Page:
To recap, some weeks back I bought a 1965 Corvette convertible from an online ad. Instead of paying to have it shipped from Sacramento, California to Overland Park, Kansas, I elected to fly out and drive the car back. I decided to dodge hot weather through the desert southwest by driving a more northerly route through California, across Nevada to Utah, then south to catch I-70 through Colorado. After a late start the first day, I drove from Monterey, California to Reno Nevada.
On the second day, I left Reno, Nevada heading east on I-80 toward Salt Lake City, Utah. Driving across Nevada on I-80, there isn’t much in the way of big towns, just wide spots in the road and some truck stops, restaurants and casinos. Every place had a casino. Even the port-a-johns had casinos. The scenery in between was interesting, with lots of desert scrub and snow-capped mountains in the distance.
I stopped for gas in Battle Mountain, Nevada. I was just finishing up when a group of thirty or so members of the Mongols Motorcycle Club rode up to the small Shell station. They were admiring the Corvette when one of them said, “You’re going to trade me that Corvette for my Indian, right?” I replied, “No, Sir.” When he asked me why not, I told him I had two Harleys in my garage at home. I jumped in the car and made a hasty exit. I did 80 miles per hour on the highway for quite some time, damn the rpms.
As I drove past the Bonneville Salt Flats in Utah, I got a few pics from the car. I very much wanted to stop, but there were some nasty storm clouds on the horizon. Time to keep moving. The view was something to behold, with sun peeking from behind clouds fat with rain, and stark white plains of salt on both sides of the road.
There was a short spate of heavy rain outside Wendover, Utah. I needed to stop for gas there, as the next 180 miles didn’t offer much for facilities. The Corvette was getting around fourteen miles per gallon, but I wanted to be safe. During the entire trip, the gas gauge never reached the full mark, and it lied about fuel remaining. Apparently, a quarter tank left in the twenty-gallon gas tank equates to around seven gallons. If you figure out that math, please explain it to me.
I got into Salt Lake City just as the sun went down, grabbed a room, a little food, hot shower, and went to sleep. The engine winding over 3,500 rpm, wind blowing in the car, cacophony of the side pipes, firm ride of the Corvette’s suspension, and rather crummy condition of western US highways was taking its toll. I was more than a little rattled, and needed to unwind. I had at least one more long day ahead of me, or more likely two. I was starting to want to be home, sleep in my own bed, and sit in a quiet room.
The next day’s drive from Salt Lake City to Green River, Utah was a beautifully scenic two-lane highway through canyons, mountains, and more desert. It was warm and sunny, but the Corvette did fine. It did better than fine. Snaking through the canyons, shifting gears, and listening to the car made up for some of the longer, boring straights.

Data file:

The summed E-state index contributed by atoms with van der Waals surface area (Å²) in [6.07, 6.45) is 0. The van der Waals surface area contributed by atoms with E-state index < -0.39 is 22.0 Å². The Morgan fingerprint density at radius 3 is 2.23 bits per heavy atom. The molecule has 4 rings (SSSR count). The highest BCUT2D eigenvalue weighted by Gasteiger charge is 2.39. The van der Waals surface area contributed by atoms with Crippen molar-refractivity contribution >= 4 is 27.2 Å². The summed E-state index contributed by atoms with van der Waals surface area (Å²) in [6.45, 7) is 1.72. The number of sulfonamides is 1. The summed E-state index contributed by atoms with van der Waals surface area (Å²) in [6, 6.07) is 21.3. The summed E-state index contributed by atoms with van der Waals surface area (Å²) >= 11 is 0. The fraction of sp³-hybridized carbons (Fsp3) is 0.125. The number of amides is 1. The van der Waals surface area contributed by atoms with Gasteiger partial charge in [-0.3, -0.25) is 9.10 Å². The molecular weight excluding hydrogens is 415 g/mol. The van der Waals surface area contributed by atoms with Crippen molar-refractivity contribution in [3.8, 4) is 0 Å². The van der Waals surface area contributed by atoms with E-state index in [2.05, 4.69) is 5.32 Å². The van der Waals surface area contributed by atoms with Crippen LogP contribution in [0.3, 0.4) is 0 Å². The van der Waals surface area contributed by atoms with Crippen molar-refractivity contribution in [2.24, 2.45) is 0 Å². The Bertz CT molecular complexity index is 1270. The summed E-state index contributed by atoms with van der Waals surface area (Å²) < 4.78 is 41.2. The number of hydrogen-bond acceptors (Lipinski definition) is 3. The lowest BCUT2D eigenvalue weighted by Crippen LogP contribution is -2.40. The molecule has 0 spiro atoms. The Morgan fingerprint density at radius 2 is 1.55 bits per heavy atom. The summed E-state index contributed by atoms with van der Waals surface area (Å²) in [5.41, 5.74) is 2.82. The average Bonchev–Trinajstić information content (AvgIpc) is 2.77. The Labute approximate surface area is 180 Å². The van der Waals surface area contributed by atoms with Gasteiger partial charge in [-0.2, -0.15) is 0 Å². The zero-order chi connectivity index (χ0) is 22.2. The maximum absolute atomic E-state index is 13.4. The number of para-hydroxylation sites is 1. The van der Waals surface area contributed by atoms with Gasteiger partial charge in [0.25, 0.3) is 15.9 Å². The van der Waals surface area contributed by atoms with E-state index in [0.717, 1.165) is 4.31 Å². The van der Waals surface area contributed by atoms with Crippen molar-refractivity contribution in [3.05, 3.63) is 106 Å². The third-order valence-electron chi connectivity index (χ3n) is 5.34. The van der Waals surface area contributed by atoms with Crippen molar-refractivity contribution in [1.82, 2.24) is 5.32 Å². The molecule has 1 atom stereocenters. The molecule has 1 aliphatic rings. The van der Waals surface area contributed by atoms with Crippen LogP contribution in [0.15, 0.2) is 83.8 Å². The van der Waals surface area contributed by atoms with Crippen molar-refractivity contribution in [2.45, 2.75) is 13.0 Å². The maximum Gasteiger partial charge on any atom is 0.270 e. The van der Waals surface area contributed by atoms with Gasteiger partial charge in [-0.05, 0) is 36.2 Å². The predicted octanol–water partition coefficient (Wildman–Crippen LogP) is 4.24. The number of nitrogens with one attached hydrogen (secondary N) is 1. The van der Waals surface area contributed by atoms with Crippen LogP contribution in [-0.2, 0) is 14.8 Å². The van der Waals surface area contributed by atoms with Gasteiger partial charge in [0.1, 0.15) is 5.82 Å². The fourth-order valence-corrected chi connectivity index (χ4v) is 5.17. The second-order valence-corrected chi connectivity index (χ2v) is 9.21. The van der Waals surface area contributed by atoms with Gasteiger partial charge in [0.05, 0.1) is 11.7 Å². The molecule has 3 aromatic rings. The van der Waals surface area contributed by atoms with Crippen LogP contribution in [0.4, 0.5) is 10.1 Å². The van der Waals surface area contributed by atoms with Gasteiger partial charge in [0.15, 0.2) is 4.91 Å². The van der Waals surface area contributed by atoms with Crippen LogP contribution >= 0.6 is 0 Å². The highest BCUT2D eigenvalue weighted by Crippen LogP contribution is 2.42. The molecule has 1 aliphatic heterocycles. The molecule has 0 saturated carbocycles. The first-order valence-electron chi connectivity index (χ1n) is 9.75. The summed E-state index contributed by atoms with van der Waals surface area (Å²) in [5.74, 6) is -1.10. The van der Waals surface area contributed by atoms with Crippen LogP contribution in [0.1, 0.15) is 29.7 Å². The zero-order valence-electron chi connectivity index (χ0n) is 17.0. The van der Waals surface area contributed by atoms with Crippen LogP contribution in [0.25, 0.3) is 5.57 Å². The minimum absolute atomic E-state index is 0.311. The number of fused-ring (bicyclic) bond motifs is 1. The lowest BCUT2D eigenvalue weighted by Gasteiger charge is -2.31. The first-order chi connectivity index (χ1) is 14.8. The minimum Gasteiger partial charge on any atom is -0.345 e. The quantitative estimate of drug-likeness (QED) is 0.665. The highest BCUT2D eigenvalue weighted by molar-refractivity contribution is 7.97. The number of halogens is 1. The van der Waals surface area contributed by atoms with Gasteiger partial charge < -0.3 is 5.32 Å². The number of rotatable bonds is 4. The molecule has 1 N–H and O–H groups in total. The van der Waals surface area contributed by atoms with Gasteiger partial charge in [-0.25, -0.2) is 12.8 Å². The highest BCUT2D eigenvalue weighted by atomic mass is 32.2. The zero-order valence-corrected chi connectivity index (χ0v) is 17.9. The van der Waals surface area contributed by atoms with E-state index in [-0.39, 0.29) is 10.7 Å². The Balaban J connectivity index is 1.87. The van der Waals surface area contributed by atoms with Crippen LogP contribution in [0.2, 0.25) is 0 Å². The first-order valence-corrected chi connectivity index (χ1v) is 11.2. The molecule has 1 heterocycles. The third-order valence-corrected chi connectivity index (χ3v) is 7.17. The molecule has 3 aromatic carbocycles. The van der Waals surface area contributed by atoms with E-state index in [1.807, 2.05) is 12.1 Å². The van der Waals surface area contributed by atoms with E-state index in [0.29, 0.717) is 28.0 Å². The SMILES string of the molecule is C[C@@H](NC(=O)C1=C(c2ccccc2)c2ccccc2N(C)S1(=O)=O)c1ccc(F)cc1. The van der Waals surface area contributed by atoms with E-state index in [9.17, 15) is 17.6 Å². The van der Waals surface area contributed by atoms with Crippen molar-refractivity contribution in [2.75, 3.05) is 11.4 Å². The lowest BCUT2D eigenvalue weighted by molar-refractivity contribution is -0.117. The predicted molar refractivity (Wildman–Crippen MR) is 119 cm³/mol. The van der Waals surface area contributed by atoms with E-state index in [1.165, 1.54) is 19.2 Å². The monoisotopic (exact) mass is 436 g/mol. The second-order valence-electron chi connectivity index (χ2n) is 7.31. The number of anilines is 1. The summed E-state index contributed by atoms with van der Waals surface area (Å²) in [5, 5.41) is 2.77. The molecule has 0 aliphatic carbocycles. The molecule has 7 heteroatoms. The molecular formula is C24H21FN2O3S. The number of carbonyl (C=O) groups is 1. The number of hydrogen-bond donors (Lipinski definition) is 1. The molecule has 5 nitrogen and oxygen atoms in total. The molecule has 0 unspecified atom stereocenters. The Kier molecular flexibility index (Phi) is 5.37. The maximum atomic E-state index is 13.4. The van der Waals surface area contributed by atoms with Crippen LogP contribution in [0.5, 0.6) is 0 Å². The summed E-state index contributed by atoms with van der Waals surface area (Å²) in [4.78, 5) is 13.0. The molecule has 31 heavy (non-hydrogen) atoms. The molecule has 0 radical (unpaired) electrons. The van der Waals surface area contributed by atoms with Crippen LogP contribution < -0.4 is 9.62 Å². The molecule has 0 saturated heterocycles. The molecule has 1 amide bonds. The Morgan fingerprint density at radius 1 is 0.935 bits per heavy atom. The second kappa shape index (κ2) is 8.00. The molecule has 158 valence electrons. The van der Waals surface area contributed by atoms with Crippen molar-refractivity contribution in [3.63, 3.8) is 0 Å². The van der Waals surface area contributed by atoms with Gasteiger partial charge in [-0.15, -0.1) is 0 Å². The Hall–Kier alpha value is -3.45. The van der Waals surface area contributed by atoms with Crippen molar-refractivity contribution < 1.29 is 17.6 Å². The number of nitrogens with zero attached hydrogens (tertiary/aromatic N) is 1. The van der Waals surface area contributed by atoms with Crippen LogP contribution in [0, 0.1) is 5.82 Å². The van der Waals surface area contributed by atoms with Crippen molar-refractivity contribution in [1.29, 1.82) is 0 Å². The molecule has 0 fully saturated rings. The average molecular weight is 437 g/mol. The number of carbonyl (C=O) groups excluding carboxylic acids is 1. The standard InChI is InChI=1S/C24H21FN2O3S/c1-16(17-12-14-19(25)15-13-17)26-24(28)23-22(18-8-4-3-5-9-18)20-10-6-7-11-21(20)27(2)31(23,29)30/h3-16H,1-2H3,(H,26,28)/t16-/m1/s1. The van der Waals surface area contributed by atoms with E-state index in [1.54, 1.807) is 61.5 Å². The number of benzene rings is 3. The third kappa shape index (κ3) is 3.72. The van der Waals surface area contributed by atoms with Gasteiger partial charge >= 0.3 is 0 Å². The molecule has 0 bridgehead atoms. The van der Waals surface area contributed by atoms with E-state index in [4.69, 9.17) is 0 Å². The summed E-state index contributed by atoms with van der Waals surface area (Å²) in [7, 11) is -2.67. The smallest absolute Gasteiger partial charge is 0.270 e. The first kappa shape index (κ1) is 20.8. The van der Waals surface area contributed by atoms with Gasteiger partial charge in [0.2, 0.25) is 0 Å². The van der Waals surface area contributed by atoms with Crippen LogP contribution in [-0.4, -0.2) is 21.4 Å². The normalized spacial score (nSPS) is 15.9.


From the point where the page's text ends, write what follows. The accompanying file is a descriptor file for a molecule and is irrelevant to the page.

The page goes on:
I stopped for gas, to check the oil, wheel knock-offs, and get a bite in Green River, Utah. From there, I got on I-70 and drove into Colorado. The Centennial State sure isn’t spending any of the tax dollars collected from weed sales on maintaining infrastructure. I-70 was like a high-speed donkey trail for most of the state. I’ve visited Colorado many times, but I’ve never seen the roads in such poor condition. I am surprised I got through it without doing major damage to the Corvette.
Outside of Glenwood Springs, Colorado, a semi truck had overturned on I-70. The highway was closed for a couple of hours, so I pulled to the side of the road and let the Corvette cool off. The car had been running fine, but started to get hot sitting in still traffic. After about an hour, a female officer came over and told me the road would be cleared soon. We talked for a few minutes and she was quite cordial. After a bit, the road opened up, and I was on my way.
I love driving through the Eisenhower tunnel. It was even more fun in a Corvette with side pipes.
By the time I got to Limon, Colorado, the road conditions and three days in the Corvette had me pretty frazzled. I was windblown, sunburnt, and my ears were ringing. I have tinnitus, so they always ring, but now they were ringing in two different tones. I stopped at Oscar’s Bar and Grille to get a bite and an adult beverage. Tired of fast food and gas station junk, I vowed to eat something with veggies. I ordered chicken fried steak, mashed potatoes, and steamed broccoli. My waitress knew a weary traveler when she saw one and couldn’t have been sweeter. After the best meal I’d had in a few days, I drove across the street to a hotel. The desk clerk at the Holiday Inn was equally kind. I thank you both.
The final leg of my journey lay ahead. I have done the Limon, Colorado-to-home drive a number of times, and knew it thought it would be an easy drive. Yeah, right.
TO BE CONTINUED…